The early 1800s saw a major wave of Greek revival architecture in America. Courthouses, state legislature buildings and organizational buildings all sprung up looking like rebuilt versions of ancient Greek temples. Smaller versions of the same grandiose structures were built as homes for the well-to-do. No movie about the American Civil War is complete without at least one scene in front of a majestic family home in the Greek revival style.
Your local county courthouse may have stone pillars out front, but the columns on your Greek revival mansion are more likely made of wood. If the columns have never been replaced in the lifetime of the house, this might be a good time to think about doing so. Since the columns were seldom solid, there are two surfaces to search for deterioration.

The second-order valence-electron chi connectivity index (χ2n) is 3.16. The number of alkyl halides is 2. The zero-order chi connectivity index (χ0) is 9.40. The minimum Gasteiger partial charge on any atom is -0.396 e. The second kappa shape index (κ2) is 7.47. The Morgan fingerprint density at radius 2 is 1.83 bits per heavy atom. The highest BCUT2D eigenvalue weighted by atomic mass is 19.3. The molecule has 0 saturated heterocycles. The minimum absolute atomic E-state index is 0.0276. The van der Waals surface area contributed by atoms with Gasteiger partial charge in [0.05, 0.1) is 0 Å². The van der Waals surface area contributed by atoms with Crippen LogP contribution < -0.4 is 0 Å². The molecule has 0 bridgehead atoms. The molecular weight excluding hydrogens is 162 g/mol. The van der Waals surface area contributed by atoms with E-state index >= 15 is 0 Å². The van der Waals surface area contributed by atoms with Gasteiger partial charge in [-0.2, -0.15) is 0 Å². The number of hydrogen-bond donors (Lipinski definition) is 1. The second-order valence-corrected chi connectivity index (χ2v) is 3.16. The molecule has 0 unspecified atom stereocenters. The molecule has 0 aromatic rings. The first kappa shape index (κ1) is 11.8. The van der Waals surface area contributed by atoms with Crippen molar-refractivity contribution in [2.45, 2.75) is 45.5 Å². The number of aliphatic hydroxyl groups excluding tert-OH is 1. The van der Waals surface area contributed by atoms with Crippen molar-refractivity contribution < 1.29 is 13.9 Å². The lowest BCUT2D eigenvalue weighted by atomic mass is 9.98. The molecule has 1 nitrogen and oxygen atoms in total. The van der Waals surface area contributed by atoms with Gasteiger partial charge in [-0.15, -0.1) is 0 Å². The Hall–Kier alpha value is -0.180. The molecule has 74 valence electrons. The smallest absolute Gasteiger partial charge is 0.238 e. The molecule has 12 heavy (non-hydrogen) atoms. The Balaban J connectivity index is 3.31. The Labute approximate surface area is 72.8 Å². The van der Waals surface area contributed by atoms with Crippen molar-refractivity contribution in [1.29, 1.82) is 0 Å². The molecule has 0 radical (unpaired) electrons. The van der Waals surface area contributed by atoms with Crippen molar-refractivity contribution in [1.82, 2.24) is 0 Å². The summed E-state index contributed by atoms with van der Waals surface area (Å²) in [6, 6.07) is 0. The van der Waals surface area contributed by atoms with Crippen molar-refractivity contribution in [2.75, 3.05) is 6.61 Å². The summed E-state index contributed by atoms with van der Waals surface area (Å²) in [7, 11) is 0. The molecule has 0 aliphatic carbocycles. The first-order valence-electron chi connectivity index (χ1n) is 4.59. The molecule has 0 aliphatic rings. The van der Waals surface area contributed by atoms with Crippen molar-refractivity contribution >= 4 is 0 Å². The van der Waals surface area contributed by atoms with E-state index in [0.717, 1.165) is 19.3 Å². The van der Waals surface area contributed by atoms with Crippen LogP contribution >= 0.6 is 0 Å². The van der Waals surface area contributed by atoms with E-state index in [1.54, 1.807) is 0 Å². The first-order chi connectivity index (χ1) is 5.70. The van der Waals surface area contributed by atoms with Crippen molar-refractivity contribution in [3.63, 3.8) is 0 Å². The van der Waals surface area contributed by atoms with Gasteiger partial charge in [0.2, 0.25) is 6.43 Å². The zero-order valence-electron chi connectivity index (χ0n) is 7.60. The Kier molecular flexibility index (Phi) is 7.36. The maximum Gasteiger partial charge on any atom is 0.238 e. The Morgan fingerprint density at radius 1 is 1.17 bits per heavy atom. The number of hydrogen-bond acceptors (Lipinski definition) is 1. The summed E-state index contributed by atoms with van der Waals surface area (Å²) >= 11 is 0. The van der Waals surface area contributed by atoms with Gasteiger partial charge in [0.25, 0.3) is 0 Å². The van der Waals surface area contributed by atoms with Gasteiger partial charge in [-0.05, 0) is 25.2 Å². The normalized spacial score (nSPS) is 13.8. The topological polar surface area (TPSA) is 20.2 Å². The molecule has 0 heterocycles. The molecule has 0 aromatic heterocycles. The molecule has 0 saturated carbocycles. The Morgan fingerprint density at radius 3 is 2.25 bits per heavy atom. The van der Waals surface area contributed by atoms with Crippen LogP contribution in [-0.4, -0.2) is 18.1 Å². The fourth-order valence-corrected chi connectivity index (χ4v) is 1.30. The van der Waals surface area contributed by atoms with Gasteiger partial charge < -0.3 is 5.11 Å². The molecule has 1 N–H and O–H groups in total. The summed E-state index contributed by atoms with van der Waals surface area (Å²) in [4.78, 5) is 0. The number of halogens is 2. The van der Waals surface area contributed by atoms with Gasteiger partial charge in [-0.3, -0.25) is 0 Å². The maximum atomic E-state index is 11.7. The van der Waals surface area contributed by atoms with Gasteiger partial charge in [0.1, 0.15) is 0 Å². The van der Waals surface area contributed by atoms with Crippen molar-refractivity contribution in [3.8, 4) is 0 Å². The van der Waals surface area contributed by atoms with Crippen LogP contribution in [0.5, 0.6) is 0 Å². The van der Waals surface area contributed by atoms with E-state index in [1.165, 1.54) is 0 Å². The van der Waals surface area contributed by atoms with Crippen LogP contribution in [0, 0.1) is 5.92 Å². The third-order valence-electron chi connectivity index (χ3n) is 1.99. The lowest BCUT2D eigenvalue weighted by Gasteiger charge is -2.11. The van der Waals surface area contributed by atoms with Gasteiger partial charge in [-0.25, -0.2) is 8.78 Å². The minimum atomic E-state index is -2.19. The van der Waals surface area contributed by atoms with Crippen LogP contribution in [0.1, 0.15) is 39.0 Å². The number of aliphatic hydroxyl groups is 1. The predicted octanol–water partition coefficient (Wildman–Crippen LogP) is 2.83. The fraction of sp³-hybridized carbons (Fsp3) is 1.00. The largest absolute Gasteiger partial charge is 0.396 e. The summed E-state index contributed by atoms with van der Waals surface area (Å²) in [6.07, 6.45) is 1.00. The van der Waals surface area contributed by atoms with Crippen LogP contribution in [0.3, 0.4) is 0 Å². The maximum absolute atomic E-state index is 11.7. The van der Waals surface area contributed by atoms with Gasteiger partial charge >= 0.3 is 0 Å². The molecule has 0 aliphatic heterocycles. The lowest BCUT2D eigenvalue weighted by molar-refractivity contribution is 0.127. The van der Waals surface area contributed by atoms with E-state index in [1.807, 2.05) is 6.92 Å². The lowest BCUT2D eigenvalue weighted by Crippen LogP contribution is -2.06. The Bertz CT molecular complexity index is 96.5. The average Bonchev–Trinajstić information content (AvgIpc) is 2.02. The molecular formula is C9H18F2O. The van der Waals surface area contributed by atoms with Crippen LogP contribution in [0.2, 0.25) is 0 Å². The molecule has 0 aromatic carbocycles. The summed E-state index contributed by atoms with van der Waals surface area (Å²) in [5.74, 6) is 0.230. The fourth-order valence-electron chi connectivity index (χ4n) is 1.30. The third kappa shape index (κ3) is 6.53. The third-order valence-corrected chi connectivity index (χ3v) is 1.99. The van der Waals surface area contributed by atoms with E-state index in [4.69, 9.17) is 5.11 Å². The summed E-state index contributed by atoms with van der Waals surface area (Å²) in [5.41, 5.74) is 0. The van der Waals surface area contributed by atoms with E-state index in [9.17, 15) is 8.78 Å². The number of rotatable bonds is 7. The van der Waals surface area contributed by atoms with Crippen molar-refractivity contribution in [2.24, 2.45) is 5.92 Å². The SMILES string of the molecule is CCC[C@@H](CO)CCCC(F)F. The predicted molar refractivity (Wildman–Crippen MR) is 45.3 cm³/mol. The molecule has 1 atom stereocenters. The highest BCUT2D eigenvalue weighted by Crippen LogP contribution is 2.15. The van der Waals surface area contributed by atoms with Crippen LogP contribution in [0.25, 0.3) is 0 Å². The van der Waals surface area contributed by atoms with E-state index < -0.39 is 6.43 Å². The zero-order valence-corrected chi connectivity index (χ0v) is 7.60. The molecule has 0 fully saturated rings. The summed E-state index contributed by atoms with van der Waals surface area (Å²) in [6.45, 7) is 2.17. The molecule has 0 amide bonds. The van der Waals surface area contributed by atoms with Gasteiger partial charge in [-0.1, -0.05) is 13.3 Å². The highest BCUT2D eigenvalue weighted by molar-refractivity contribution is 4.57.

The most obvious place to find damp rot is at the top and bottom exteriors of the columns. The base of the column often sits in a circular socket and this is an excellent gathering place for moisture. The inside of the hollow columns holds even more dampness and can be affected by wet and dry rot even when no other part of the columns show damage.
Replacing six or eight tall columns is not an inexpensive proposition, but the health and good looks of your house may depend on it. The good news is that modern wood preservation methods will keep the columns free of both rot and burrowing insects such as termites and borer beetles.